7 Cheat sheet for checking data quality

 7.1 Using sc2clean to help inspect time-series
 7.2 Looking at calibration data

This section is a cheat sheet for a number of simple operations that can be used to do quick checks of the data quality.

7.1 Using sc2clean to help inspect time-series

sc2clean can be used to do two basic tasks in one go: concatenate data (with or without applying a flatfield); and cleaning (fix up steps and spikes, remove the means, filter, remove common-mode etc.). It uses the same configuration files as the iterative map-maker (though ignoring the map-making specific items).

In this first basic example, we just want to clean up some data enough to be able to see whether the bolometers have been flat-fielded correctly, and more-or-less exhibit the same behaviour over time:

  sc2clean $FILES clean config=^$STARLINK_DIR/share/smurf/dimmconfig.lis

Here $FILES can just be a single file from a subarray, or a subset, e.g. s8a20110417_00051_0003.sdf (the first file containing science data), s8a20110417_00051_000"[1234]" (file 1 is a noise observation with shutter closed that gets ignored, file 2 is a flatfield observation that will be used to override the flatfield stored in the subsequent files 3 and 4 which are concatenated together, the .sdf is optional), s8a20110417_00051_000\? (files 1 through 9), s8a20110417_00051_\* (the whole observation). If you inspect the resulting clean.sdf in Gaia (Section 3.3) and flip through the data cube you should see all of the bolometers signals go up and down together with about the same amplitude: the hope is that for a well-behaved instrument you are mostly seeing sky noise variations that are seen with roughly the same amplitude by all bolometers. Another common feature, if the scans are particularly long and/or fast (e.g. 1 deg across), is strong periodic signals that are correlated with the scan pattern. See Section 3.2 – in particular you will want to plot az and el (the absolute azimuth and elevation), and also daz and del (the azimuth and elevation offsets from the map centre). This signal is usually azimuth-correlated due to magnetic field pickup. It only shows up in azimuth, because the instrument is on a Nasmyth platform and therefore does not move in elevation.

Part of the reason the signals look the same is because they have been flatfielded. You can turn off flatfielding using the noflat option to sc2clean, and you should then see that all of the detector amplitudes vary.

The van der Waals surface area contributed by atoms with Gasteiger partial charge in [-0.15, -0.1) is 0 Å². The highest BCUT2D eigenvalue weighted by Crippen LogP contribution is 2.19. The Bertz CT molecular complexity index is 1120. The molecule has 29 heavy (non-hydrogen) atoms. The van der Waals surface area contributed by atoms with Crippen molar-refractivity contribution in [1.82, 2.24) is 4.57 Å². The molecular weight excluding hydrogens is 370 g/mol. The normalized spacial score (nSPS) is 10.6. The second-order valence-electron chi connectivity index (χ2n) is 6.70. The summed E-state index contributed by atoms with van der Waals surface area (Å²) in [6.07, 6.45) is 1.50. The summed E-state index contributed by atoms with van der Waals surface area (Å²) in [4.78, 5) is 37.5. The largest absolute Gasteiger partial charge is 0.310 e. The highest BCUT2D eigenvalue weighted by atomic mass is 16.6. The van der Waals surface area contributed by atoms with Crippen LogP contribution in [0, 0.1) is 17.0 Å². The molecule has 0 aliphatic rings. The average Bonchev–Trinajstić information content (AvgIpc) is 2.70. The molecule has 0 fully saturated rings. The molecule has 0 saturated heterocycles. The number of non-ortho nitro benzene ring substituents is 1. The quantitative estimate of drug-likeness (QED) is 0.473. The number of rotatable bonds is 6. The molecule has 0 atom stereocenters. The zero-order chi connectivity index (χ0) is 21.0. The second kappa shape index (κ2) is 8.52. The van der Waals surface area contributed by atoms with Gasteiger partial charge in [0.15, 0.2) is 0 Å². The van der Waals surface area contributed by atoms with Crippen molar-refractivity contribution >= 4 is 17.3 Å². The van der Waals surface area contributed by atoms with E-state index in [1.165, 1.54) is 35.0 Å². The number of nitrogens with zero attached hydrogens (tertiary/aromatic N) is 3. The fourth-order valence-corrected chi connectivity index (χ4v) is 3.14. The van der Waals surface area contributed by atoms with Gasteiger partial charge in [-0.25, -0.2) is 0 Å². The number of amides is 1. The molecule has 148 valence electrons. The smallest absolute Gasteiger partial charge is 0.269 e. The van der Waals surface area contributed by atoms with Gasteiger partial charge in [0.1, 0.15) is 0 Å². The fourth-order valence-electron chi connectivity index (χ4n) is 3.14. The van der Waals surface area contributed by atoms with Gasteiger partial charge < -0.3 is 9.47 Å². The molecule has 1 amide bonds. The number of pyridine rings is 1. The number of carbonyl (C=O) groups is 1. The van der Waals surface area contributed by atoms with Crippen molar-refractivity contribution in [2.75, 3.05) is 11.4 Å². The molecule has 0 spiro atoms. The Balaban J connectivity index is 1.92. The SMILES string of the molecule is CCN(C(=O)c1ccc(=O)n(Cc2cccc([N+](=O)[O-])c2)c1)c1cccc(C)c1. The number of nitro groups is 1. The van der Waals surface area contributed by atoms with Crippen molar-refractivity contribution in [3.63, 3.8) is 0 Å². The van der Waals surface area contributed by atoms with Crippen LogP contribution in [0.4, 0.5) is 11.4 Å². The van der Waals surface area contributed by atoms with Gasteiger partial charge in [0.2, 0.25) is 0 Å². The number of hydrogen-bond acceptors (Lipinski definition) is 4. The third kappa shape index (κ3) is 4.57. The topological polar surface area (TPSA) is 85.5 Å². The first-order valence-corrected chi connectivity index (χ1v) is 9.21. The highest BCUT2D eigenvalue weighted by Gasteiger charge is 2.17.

Another very useful option is to remove the common signal observed by all of the bolometers. This may be accomplished by

  sc2clean $FILES clean \

The residual of this signal will exhibit second-order time-varying correlated signals across the focal plane. Usually these are not very large, but in some cases some very large localized signals have been detected, particularly in the 850 μm arrays in early 2011.

Another variation on this is to accentuate the residual low-frequency noise by low-pass filtering the result. This can again be accomplished by simply adding a filter command in the config parameter, which in this case low-pass filters with a cutoff at 10 Hz:

  sc2clean $FILES clean \

Finally, in some cases you might just want to fit and remove polynomial baselines from the bolometers (by default only the mean is removed). This example will remove a line, but you can increase the value of order to remove higher-order polynomials

  sc2clean $FILES clean \

7.2 Looking at calibration data

Currently all science observations are preceded by two calibrations: a short shutter-closed integration (file 1), followed by a “sky flat” to determine the response of all the bolometers to a current ramp through their heater resistors with the shutter open (file 2). The science observations are all subsequent files, except for the last which is also a sky flat.

The shutter-closed integrations can be useful to track the array sensitivity independent of sky conditions. You can run these files (or the science data files as well) through calcnoise (the NEP map for the subarray will be stored in the .MORE.SMURF.NEP extension of the output NDF s8a_noise.sdf):

  calcnoise s8a20110417_00051_0001 s8a_noise method=! power=!

The sky flats can be used to calculate responsivity images using calcflat:

  calcflat s8a20110417_00051_0002 s8a_flat method=! resp=s8a_resp respmask

The resulting s8a_flat.sdf contains a data cube of the data used to fit the responsivity (stacking several heater ramps together – it is easy to see bizarre/non-linear detectors that will subsequently be flagged and removed), and the actual responsivity image is stored in s8a_resp.sdf.